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Anetso, the Cherokee Ball Game: At the Center of Ceremony and Identity
     

Anetso, the Cherokee Ball Game: At the Center of Ceremony and Identity

by Michael J. Zogry
 

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Anetso, a centuries-old Cherokee ball game still played today, is a vigorous, sometimes violent activity that rewards speed, strength, and agility. At the same time, it is the focus of several linked ritual activities. Is it a sport? Is it a religious ritual? Could it possibly be both? Why has it lasted so long, surviving through centuries of upheaval and change?

Overview

Anetso, a centuries-old Cherokee ball game still played today, is a vigorous, sometimes violent activity that rewards speed, strength, and agility. At the same time, it is the focus of several linked ritual activities. Is it a sport? Is it a religious ritual? Could it possibly be both? Why has it lasted so long, surviving through centuries of upheaval and change?

Based on his work in the field and in the archives, Michael J. Zogry argues that members of the Eastern Band of Cherokee Nation continue to perform selected aspects of their cultural identity by engaging in anetso, itself the hub of an extended ceremonial complex, or cycle. A precursor to lacrosse, anetso appears in all manner of Cherokee cultural narratives and has figured prominently in the written accounts of non-Cherokee observers for almost three hundred years. The anetso ceremonial complex incorporates a variety of activities which, taken together, complicate standard scholarly distinctions such as game versus ritual, public display versus private performance, and tradition versus innovation.

Zogry's examination provides a striking opportunity for rethinking the understanding of ritual and performance as well as their relationship to cultural identity. It also offers a sharp reappraisal of scholarly discourse on the Cherokee religious system, with particular focus on the Eastern Band of Cherokee Nation.

Editorial Reviews

From the Publisher
Provides a striking opportunity for rethinking the understanding of ritual and performance as well as their relationship to cultural identity. . . . Offers a sharp reappraisal of scholarly discourse on the Cherokee religious system.—Edgefield Advertiser

A significant contribution to the field of Cherokee studies, particularly Cherokee religious studies . . . . Zogry's analysis of the ball game is deeper and more nuanced than those that have come before.—Journal of Southern History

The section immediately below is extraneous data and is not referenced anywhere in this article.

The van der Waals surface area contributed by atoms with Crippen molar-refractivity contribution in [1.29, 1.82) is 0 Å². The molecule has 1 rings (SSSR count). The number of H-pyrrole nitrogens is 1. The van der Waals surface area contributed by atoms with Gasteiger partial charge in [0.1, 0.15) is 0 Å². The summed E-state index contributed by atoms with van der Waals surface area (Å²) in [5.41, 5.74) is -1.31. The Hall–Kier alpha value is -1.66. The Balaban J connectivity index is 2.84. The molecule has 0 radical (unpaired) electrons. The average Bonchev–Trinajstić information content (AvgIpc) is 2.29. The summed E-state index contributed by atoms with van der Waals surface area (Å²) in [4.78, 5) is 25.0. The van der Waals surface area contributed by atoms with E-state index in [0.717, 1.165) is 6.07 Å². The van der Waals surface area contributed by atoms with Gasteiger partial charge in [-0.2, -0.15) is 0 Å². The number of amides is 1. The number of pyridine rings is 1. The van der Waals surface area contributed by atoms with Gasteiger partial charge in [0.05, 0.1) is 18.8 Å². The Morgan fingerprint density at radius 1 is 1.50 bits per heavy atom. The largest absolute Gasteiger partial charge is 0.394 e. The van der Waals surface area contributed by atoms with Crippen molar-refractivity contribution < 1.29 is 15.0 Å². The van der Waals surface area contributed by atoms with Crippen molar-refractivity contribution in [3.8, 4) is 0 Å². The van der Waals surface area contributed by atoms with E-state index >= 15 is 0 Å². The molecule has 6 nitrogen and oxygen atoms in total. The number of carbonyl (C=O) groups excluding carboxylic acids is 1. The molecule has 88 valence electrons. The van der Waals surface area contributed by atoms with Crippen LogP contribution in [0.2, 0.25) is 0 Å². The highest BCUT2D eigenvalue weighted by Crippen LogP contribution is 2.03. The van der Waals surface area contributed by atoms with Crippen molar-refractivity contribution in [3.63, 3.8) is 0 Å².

Innovative, compelling, and thoroughly researched. . . . Specialists in Cherokee religion, ritual studies, and religion and sports will appreciate this book.—Religion in American History

A very important and significant book about a Cherokee activity that reinforces the fact that the meaning of anetso remains as elusive as the "ball" itself but still central to Cherokee cultural identity.—Register of the Kentucky Historical Society

A fascinating exploration of the Eastern Band of Cherokee Indians' ball game, Anetso." —Journal of American History

A superb amalgamation of historical and ethnological methodologies and interpretations of evidence, Zogry demonstrates the defiant persistence of Cherokee cultural and religious elements embedded within Anetso that contemporary Cherokee ball players and spectators continue to embrace today.—H-Net Reviews

The kind of book that I would like to see more of . . . . Zogry has, with the publication of his rich book, renewed a (scholarly) tradition of importance.—Ethnohistory

A remarkable assessment of anetso. . . . An important and compelling work. . . . It will certainly remain the standard text on the topic for years to come.—Indigenous Peoples Issues & Resources

Product Details

ISBN-13:
9780807833605
Publisher:
The University of North Carolina Press
Publication date:
07/15/2010
Edition description:
1
Pages:
328
Product dimensions:
6.40(w) x 8.30(h) x 1.10(d)

What People are Saying About This

From the Publisher
This is a careful and innovative consideration of a remarkable and enduring Native American ritual. Zogry reflects deeply, critically, and sensibly on an amazing array of issues of theoretical interest to the study of religion, culture, game, ritual, secrecy, colonial contact, and even the impact of tourism on culture. An important and informative work.—Sam D. Gill, University of Colorado at Boulder

Zogry presents a very well researched, ethically grounded, and theoretically informed study of Anetso, the Cherokee ball game, which will instruct students of Native American religions, Cherokee traditions and history, and the anthropology of sport. A valuable book that is based on impressive archival and ethnographic work.—Michael D. McNally, Carleton College

Meet the Author

Michael J. Zogry is associate professor of religious studies and director of Indigenous studies at the University of Kansas.

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